I'm old enough to remember when both Blue Moon Odom (61D) and Sal Bando (98D) were teammates on the Oakland A's team that won three World Series in a row (1972, 1973 and 1974). (A piece of trivium [new word learned here today] for baseball fans: Jim "Catfish" Hunter was also a member of those Oakland A teams before joining the NY Yankees in 1975.) Very nice touch, including those two key teammates from those teams.

I got a mild kick out of the pronunciation gimmick, wasn't offended by the lack of consistency (which I didn't even notice until I came here).

Went with SnEAkSIN (52D) until ELITISM (73A) gave me STEALSIN.

The only cavil I had was the straightforward cluing, the lack of sly wit that shows up in so many other puzzles.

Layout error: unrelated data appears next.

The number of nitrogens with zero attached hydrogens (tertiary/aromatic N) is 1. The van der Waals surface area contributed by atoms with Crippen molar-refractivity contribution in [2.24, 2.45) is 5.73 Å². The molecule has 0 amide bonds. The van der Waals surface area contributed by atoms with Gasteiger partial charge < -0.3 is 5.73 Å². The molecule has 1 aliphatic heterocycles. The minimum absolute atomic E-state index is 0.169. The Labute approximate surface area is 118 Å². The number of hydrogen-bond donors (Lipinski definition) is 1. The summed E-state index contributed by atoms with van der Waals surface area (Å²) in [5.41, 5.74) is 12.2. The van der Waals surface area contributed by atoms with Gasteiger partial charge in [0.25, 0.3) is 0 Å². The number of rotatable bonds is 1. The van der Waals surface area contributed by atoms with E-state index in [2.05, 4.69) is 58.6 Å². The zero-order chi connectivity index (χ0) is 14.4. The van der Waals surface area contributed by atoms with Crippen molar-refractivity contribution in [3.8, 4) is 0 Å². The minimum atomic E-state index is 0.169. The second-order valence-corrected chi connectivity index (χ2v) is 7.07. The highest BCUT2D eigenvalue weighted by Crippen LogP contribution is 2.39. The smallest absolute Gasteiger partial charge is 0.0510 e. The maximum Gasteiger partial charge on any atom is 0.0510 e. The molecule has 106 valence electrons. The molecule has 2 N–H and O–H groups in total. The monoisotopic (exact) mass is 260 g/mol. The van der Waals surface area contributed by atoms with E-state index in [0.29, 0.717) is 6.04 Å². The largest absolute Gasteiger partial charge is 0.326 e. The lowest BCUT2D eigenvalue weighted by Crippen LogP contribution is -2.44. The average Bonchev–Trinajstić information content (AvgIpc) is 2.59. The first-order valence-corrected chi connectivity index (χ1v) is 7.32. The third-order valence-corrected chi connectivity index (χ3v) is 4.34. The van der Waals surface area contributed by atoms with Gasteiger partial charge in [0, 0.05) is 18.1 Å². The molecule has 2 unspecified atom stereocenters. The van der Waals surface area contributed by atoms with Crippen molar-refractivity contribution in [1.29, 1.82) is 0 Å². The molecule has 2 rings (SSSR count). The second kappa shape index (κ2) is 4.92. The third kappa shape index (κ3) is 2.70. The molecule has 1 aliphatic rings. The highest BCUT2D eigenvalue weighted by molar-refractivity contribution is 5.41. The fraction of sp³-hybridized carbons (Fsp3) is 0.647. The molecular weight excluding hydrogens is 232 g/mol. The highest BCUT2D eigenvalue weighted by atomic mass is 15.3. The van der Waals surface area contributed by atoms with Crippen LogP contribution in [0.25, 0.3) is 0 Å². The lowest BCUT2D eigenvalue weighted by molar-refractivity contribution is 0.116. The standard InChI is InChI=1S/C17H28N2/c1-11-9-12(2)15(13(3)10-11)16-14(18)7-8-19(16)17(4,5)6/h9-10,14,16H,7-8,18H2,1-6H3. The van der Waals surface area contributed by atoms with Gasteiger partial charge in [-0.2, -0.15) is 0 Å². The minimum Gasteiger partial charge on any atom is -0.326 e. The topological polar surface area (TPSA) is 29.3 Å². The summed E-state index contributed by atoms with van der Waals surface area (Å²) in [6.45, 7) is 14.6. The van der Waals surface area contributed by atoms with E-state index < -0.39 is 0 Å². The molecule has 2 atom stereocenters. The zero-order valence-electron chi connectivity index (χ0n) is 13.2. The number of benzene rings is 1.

But overall I enjoyed it, got it done fairly rapidly (for me).

Captain G. Piecost 12:38 PM  

A New Englander's comment - -

"What do you mean there's no 'ah' in 'pahk?' Of course there is. Pee ay ah kay."

BlueStatah 12:53 PM  

Hmmm. This was the easiest and best Sunday for me in many years. Must have something to do with the fact that Rex thought it was too old....

Carola 1:04 PM  

This one was definitely not TOO EASY for me - much I didn't know (ALT, HÖCH, THA ECKO...), couldn't remember (PRIVET), remembered wrong (EDMuND), or couldn't guess easily (most of the theme answers), Still, I liked it for being goofy and, to me, funny - especially SPOCKS WILL FLY and HOPPERS' BAZAAR (though I see @Rex's point about the inconsistency).

Not sure about the MESSAGE in the SIRENS-HOT SURGEONS-MANEATERS cluster, with EDIBLE below.